One practice that helps to increase the adhesiveness of the substrate to the building platform is to introduce a little bit of water between the two.
Once the print is cured, it may be stuck to the wax paper. Simply prepare a bowl of hot water, and place the print in the bowl. The hot water will melt the wax and disintegrate the paper after 5 or so minutes of soaking. Any remaining paper can be easily scratched off without damaging the print.
Filling up a syringe with silicone can be very annoying and messy. As explained earlier, we want to have as little air trapped in the material as possible to realize a continuous flow. Further, this reduces the required time to build up a sufficient level of pressure before starting the print. The following tips can make the procedure a little bit more pleasant.
First of all, use gloves.
Second, before filling the syringe, mount the tube on the extruding end. This way, the air trapped in the sections between the filled material and the extrusion end can escape. At the same time, the material can already enter the tube without causing any trouble.
Thirdly, use anything similar to the plunger to compress the material inside the syringe. For example, the rubber seal of a plunger can be removed easily by hand. If this plunger without the seal is used to compress the material inside the syringe by hand, residual air can escape to the big opening through the sides. Additionally, Four holes can be drilled inside the plunger.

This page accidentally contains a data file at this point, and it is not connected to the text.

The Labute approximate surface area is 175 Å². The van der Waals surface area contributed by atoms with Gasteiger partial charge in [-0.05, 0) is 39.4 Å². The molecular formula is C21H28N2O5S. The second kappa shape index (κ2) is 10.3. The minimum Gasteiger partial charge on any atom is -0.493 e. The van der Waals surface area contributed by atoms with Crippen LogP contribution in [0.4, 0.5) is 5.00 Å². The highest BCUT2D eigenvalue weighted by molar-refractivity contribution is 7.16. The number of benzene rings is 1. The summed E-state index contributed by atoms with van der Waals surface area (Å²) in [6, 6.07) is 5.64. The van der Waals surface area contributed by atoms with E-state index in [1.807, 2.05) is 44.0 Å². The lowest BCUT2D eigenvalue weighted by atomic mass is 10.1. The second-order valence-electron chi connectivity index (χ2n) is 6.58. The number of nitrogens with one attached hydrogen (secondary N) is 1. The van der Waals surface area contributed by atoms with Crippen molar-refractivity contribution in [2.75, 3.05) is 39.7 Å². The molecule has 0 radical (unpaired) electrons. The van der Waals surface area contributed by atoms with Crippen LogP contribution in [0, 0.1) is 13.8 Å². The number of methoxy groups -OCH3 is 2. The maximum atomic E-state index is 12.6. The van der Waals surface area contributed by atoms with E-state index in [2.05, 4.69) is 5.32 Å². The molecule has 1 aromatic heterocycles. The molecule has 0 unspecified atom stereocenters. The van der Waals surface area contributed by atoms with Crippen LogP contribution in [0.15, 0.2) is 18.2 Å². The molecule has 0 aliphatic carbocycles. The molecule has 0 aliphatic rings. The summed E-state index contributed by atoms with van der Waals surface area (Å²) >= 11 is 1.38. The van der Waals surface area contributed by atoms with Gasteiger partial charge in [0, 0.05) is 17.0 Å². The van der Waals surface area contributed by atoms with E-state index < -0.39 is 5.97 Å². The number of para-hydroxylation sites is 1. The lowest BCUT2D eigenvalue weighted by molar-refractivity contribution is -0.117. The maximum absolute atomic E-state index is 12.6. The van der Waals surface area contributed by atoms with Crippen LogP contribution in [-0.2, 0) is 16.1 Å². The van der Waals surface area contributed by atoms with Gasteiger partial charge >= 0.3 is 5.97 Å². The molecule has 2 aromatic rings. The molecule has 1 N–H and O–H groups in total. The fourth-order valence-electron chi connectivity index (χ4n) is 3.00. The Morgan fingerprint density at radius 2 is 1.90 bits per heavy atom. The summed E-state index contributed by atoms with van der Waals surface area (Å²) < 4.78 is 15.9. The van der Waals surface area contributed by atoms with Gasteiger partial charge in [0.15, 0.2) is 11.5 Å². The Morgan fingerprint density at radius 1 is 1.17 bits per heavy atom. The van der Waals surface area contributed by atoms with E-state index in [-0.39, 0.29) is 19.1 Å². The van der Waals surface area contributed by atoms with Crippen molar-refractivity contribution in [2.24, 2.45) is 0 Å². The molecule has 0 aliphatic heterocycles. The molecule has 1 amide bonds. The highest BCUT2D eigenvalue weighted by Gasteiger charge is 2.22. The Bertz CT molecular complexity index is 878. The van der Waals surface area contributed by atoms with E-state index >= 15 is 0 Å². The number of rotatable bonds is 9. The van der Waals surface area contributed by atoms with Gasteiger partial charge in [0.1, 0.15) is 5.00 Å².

By using a long stick-like object with small diameter (e.g. wire), trapped air inside the material can be released as well. While compressing the material with a plunger, this object can be inserted along the sidewall. This enables the trapped air to escape when the material is further compressed.
Fourth, after inserting the final plunger used for printing (with seal) use a wire inserted along the sidewall to remove the trapped air between the plunger and the material inside the syringe.
Fixing the tube to the syringe
Fixing the tube to the syringe properly is important. The compression of the silicone can create enough pressure to cause the tube to come off the adapter.
To prevent this from happening, make sure not to screw the adapter for the tube too tight onto the syringe.
Moreover, fix the tube with tape to gain additional stability.
Before you clean up the silicone wait until it cures. For most surfaces, the silicone can be peeled off by hand easily without leaving any visible residual material.